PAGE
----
Shukkei-en Garden

shukkeien gardenShukkei-en, located right in the middle of Hiroshima city, doesn’t make the lists of Japan’s top gardens and although its impact has been somewhat diminished by the high-rises that now overlook it, the garden still makes for a very pleasant place to escape from the bustle of the city, at any time of the year.

 

The original garden was commissioned in 1620 by the newly appointed ruler of Aki province (as the Hiroshima region was then known), Asano Nagakira.  He gave his senior retainer,  respected warrior and renowned tea master,  the task of designing it. Ueda created what is known as a “circular tour style garden”, that had become de rigueur among daimyo by the 1600s.

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The name “Shukkei-en” literally means “shrink-scenery garden”, and to make the garden seem much larger than its actual size, it is rich in variety; filled with elements that represent mountains, valleys, rivers, lakes and islets. Ueda also incorporated the mountains that surround the city as a kind of grand backdrop to his design. In fact, he went as far as having a pine tree planted on the summit of the mountain on which Mitaki Temple is located to enhance the view from three of his teahouses; The mountain is known locally as Mitaki-yama, but is also known as Soko-yama after the tea master.

Shukkei-en was first opened to the public in 1940. Although almost completely destroyed in the atomic bombing, it has been lovingly restored. For a small charge members of the public can take part in seasonal tea ceremonies held in tea houses in the garden. If the idea of a tea ceremony is a little intimidating, there is also the quaint Sensui-tei teashop, with lots of outdoor seating, where visitors can enjoy Japanese tea and sweets (coffee too) in a more relaxed setting. Shukkei-en also a very popular spot for wedding photographs, and there is a good chance visitors will see young couples dressed in traditional wedding attire.

The lake is filled with large koi carp and you can purchase carp feed from for ¥100 a bag.The sight of the impressive fish making and a beeline towards fresh feed being cast into the water, and the battle over the pellets that ensues is quite a sight and is sure to delight children.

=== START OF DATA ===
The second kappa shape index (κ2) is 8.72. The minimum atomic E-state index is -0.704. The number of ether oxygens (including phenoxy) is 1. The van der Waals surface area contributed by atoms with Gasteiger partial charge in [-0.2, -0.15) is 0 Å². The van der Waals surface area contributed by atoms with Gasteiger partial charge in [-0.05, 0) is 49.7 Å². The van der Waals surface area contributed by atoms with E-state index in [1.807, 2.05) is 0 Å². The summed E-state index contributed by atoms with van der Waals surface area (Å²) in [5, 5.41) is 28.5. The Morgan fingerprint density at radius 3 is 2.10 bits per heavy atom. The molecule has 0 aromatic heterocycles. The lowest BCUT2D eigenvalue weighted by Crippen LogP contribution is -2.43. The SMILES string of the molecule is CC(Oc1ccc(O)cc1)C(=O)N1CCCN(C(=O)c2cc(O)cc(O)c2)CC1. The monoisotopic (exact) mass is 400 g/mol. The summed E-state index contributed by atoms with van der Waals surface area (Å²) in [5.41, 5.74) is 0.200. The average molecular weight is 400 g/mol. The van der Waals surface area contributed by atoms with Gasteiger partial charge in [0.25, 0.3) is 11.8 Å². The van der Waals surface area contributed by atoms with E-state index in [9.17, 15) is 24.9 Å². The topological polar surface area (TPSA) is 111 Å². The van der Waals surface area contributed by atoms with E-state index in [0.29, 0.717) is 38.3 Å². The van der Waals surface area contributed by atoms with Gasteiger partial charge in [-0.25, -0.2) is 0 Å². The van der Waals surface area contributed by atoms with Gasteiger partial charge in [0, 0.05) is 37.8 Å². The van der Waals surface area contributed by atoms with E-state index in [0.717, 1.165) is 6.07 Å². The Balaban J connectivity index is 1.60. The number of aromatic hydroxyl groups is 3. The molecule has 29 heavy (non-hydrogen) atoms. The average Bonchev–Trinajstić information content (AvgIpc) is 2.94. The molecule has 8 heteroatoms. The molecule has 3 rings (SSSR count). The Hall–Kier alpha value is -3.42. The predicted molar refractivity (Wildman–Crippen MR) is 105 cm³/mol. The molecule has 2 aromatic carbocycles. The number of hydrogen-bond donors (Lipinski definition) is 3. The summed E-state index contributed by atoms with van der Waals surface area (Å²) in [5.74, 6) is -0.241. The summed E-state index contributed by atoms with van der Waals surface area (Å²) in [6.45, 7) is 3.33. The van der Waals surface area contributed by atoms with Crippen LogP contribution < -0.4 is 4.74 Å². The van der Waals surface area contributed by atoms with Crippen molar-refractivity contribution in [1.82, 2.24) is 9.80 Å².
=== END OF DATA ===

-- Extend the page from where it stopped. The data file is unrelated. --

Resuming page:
Although it can get quite busy at weekends, especially when the plum or cherry trees are blossoming and the maples are turning red in the autumn, on most days you will find the place quiet and relaxing. Lovely on a nice day when you hang around for an hour or two strolling and watching the turtles sun themselves on rocks in the pond, it also a good place to visit on a rainy day when it takes on a completely different, but still delightful, character in the rain.

Schedule of Tea Ceremonies (chakai)

January – Oobuku Chakai (大福茶会) – Healthy tea ceremony
February – Umemi Chakai (梅見茶会) – Plum blossom viewing tea ceremony
March – Momomi Chakai (桃見茶会) – Peach blossom viewing tea ceremony
April – Kanou Chakai (観桜茶会) – Cherry blossom viewing tea ceremony
May – Chyatsumi Chakai(茶摘茶会) – Tea harvesting tea ceremony
June – Jyoubu Chakai(じょうぶ茶会) – Good health tea ceremony
June – Taue-Matsuri Chakai(田植まつり) – Rice Planting Festival
July – Tanabata Tea Ceremony (七夕茶会) – Tanabata Tea Ceremony
September – Keirou Chakai(敬老茶会) – Respect for elders tea ceremony
September – Kangetsu Chakai(観月茶会) – Moon viewing tea ceremony
November – Kikumi Chakai(菊見茶会) – Chrysanthemum viewing tea ceremony
November – Momiji Chakai (もみじ茶会) – Japanese maple tea ceremony

Find details in English about upcoming tea ceremonies here.

Admission:

  • Adult ¥260
  • College, High School Students ¥150
  • Junior High School, Elementary School Students ¥100
  • Combined ticket that includes admission to the adjacent Prefectural Art Museum ¥600 (Adults)/¥340 (College Students)

Opening hours: April 1-September 30 09:00-18:00 October 1-March 31 09:00-17:00
Closed: December 29-January 1
Address: 2-11 Kamihatchobori-cho, Naka-ku, Hiroshima-shi, Hiroshima-ken, 730-0014
Tel: (082)221-3620
URL: http://shukkeien.jp/ (Japanese)


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Paul Walsh

Paul arrived in Hiroshima "for a few months" back in 1996. He is the co-founder of GetHiroshima.com and loves running in the mountains.

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